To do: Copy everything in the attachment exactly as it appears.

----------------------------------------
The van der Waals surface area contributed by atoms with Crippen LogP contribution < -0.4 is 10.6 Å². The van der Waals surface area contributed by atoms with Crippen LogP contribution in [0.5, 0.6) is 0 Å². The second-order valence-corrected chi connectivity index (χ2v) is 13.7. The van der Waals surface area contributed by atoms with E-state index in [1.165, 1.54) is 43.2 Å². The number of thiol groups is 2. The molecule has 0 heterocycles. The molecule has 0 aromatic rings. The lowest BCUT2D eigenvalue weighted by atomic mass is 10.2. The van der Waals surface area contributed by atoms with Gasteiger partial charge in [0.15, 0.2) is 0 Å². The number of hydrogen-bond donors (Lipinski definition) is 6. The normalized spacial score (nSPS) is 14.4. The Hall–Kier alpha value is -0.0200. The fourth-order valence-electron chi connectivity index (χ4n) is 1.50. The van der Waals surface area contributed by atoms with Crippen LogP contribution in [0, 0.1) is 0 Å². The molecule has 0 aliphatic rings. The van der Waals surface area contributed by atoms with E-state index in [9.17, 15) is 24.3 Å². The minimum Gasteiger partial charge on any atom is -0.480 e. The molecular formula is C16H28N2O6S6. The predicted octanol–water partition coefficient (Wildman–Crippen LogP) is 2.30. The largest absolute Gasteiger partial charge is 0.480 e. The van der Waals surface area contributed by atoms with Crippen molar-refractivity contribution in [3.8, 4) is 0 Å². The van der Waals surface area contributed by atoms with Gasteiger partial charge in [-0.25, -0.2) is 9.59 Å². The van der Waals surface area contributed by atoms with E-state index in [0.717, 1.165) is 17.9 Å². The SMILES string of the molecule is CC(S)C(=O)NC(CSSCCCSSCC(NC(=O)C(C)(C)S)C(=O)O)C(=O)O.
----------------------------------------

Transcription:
The van der Waals surface area contributed by atoms with Crippen LogP contribution < -0.4 is 10.6 Å². The van der Waals surface area contributed by atoms with Crippen LogP contribution in [0.5, 0.6) is 0 Å². The second-order valence-corrected chi connectivity index (χ2v) is 13.7. The van der Waals surface area contributed by atoms with E-state index in [1.165, 1.54) is 43.2 Å². The number of thiol groups is 2. The molecule has 0 heterocycles. The molecule has 0 aromatic rings. The lowest BCUT2D eigenvalue weighted by atomic mass is 10.2. The van der Waals surface area contributed by atoms with Gasteiger partial charge in [0.15, 0.2) is 0 Å². The number of hydrogen-bond donors (Lipinski definition) is 6. The normalized spacial score (nSPS) is 14.4. The Hall–Kier alpha value is -0.0200. The fourth-order valence-electron chi connectivity index (χ4n) is 1.50. The van der Waals surface area contributed by atoms with Crippen LogP contribution in [0, 0.1) is 0 Å². The molecule has 0 aliphatic rings. The van der Waals surface area contributed by atoms with E-state index in [9.17, 15) is 24.3 Å². The minimum Gasteiger partial charge on any atom is -0.480 e. The molecular formula is C16H28N2O6S6. The predicted octanol–water partition coefficient (Wildman–Crippen LogP) is 2.30. The largest absolute Gasteiger partial charge is 0.480 e. The van der Waals surface area contributed by atoms with Crippen molar-refractivity contribution in [3.8, 4) is 0 Å². The van der Waals surface area contributed by atoms with Gasteiger partial charge in [-0.25, -0.2) is 9.59 Å². The van der Waals surface area contributed by atoms with E-state index in [0.717, 1.165) is 17.9 Å². The SMILES string of the molecule is CC(S)C(=O)NC(CSSCCCSSCC(NC(=O)C(C)(C)S)C(=O)O)C(=O)O.